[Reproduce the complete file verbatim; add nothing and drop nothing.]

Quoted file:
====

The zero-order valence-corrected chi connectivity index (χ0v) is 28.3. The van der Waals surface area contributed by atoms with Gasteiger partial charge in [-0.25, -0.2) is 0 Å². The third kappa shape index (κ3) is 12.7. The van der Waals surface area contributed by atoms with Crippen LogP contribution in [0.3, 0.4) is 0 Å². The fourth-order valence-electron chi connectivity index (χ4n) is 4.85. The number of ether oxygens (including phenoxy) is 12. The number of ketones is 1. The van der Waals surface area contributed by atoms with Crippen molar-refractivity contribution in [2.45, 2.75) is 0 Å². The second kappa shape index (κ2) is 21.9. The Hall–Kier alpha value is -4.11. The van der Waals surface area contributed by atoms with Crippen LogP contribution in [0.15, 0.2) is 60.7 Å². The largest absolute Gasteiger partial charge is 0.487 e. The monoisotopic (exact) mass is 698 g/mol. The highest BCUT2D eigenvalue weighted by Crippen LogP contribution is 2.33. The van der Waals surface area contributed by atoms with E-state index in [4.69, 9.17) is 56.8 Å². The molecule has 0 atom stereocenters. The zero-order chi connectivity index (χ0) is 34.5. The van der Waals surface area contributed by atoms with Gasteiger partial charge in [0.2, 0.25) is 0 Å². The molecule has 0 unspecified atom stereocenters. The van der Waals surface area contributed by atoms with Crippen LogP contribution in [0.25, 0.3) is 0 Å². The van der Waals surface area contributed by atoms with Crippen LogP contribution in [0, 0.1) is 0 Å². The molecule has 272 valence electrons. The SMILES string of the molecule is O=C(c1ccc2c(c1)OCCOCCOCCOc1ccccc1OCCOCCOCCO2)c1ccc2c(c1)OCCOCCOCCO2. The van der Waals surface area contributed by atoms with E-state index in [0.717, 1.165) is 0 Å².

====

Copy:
The zero-order valence-corrected chi connectivity index (χ0v) is 28.3. The van der Waals surface area contributed by atoms with Gasteiger partial charge in [-0.25, -0.2) is 0 Å². The third kappa shape index (κ3) is 12.7. The van der Waals surface area contributed by atoms with Crippen LogP contribution in [0.3, 0.4) is 0 Å². The fourth-order valence-electron chi connectivity index (χ4n) is 4.85. The number of ether oxygens (including phenoxy) is 12. The number of ketones is 1. The van der Waals surface area contributed by atoms with Crippen molar-refractivity contribution in [2.45, 2.75) is 0 Å². The second kappa shape index (κ2) is 21.9. The Hall–Kier alpha value is -4.11. The van der Waals surface area contributed by atoms with Crippen LogP contribution in [0.15, 0.2) is 60.7 Å². The largest absolute Gasteiger partial charge is 0.487 e. The monoisotopic (exact) mass is 698 g/mol. The highest BCUT2D eigenvalue weighted by Crippen LogP contribution is 2.33. The van der Waals surface area contributed by atoms with E-state index in [4.69, 9.17) is 56.8 Å². The molecule has 0 atom stereocenters. The zero-order chi connectivity index (χ0) is 34.5. The van der Waals surface area contributed by atoms with Gasteiger partial charge in [0.2, 0.25) is 0 Å². The molecule has 0 unspecified atom stereocenters. The van der Waals surface area contributed by atoms with Crippen LogP contribution in [0.25, 0.3) is 0 Å². The van der Waals surface area contributed by atoms with Crippen LogP contribution in [0, 0.1) is 0 Å². The molecule has 272 valence electrons. The SMILES string of the molecule is O=C(c1ccc2c(c1)OCCOCCOCCOc1ccccc1OCCOCCOCCO2)c1ccc2c(c1)OCCOCCOCCO2. The van der Waals surface area contributed by atoms with E-state index in [0.717, 1.165) is 0 Å².